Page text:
Magazine article The Spectator

Master of Jokes

Magazine article The Spectator

Master of Jokes

Article excerpt


Master of jokes

Raymond Erith: Progressive Classicist 1904-1973

Sir John Soane's Museum, until 31 December

There are different ways in architecture to be both playful and serious at the same time. Raymond Erith was an architect fond of jokes, like the croquet shed he built at Aynho for Miss Watt, which looks as if the survivor of a pair of baroque gate piers has been given a skirt-like lean-to for its new function (she was, after all, a major collector of Surrealist art). At Bentley Farm, he built brick gate piers on the diagonal, 'askew', since this happened to be the client's name. In the latter case, however, one has to go there in order fully to understand the appropriateness, for the drive takes a bend to the left, and the piers, which stand out in the open, look good from both directions of approach.

With the exception of Sir Edwin Lutyens, not many of the numerous classical architects working in Britain during the 20th century could make jokes, and some of those who did, such as Clough Williams-Ellis, seemed more like clowns. Erith did not wish to be compared with Lutyens, whose magnetic attraction had disoriented two successive generations. He lived through a period when the building opportunities of the Edwardians had shrunk. Perhaps it suited him to be a miniaturist, for it is hard to tell to what scale his personal interpretation of classical architecture would have stretched.

Despite adverse conditions, few did better than Erith at making an imaginative world through architecture. The centenary exhibition Raymond Erith: Progressive Classicist 1904-1973 enables us to test this assertion, although inevitably without a real standard of comparison other than Soane himself. The similarities between these two men, at moments so similar in their detailing, are explored in a catalogue essay by the curator, Lucy Archer, who has been chronicler and champion of her father's work. Kenneth Powell establishes a context in the 20th century, triangulating Erith between Sir Reginald Blomfield, Vincent Harris and Donald McMorran, but settling for a comparison with an artist, Edward Bawden, which carries much truth.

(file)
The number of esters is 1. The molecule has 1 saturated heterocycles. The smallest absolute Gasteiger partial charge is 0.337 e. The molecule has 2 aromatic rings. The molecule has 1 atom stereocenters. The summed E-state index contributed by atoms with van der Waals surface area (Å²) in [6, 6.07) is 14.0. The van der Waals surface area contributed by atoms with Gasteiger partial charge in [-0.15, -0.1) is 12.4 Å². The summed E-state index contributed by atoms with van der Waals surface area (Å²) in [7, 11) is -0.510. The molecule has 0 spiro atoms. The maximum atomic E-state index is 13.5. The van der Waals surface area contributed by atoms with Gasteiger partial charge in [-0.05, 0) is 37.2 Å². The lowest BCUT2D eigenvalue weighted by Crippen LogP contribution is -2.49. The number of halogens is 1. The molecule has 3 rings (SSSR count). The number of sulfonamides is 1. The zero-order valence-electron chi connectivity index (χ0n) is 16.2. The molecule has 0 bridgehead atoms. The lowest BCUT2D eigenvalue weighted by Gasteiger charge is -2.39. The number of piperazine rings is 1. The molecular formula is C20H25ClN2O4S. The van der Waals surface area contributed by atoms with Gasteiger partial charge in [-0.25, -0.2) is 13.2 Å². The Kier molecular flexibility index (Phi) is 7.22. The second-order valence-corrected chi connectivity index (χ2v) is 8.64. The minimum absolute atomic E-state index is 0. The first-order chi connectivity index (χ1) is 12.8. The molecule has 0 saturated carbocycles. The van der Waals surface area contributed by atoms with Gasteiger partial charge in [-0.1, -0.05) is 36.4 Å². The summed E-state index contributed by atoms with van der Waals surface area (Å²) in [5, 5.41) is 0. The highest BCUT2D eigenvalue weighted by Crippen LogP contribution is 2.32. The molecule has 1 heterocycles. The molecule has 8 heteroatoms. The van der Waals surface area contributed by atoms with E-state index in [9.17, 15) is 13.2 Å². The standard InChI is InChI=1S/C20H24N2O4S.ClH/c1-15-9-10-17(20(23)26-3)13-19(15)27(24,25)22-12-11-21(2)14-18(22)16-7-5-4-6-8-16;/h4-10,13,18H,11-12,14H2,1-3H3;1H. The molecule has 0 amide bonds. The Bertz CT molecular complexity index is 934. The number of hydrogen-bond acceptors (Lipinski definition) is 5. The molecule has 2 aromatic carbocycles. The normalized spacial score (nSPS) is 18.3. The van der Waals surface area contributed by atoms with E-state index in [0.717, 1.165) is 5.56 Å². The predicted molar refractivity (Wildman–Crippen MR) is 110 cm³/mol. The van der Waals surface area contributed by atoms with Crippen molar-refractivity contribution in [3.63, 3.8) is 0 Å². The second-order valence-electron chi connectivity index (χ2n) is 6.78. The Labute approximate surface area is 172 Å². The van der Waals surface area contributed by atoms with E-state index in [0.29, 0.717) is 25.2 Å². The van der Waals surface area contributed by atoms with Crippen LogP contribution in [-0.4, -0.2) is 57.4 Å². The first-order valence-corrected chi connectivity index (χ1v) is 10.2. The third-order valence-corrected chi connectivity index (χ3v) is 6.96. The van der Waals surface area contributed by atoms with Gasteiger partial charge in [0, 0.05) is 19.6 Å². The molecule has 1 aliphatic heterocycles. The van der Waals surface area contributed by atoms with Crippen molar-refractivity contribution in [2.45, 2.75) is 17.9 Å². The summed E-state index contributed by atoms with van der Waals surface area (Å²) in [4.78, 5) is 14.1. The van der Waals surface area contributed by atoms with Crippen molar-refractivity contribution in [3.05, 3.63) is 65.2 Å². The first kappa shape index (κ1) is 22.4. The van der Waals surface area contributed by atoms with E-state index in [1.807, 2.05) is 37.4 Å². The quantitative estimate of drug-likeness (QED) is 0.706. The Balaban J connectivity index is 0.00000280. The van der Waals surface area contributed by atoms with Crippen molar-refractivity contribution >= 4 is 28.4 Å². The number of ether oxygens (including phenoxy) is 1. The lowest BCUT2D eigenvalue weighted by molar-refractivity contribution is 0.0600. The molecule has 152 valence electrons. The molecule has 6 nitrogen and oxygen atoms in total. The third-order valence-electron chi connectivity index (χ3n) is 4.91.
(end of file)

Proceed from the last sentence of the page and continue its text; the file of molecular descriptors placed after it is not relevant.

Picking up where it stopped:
Architecture proved to be a more vicious field of operation for Erith than Bawden's world of painting and graphics, however, and the drawings and photographs of Erith's houses, university buildings and other designs (newly taken in colour by Mark Fiennes) are the banners of a resistance movement against modernism, and even modernity itself. Bluntly, the Establishment was determined to marginalise him, and it is our loss that they so nearly succeeded, since he asked all the right questions about modern architecture's shortcomings in theory and practice. …

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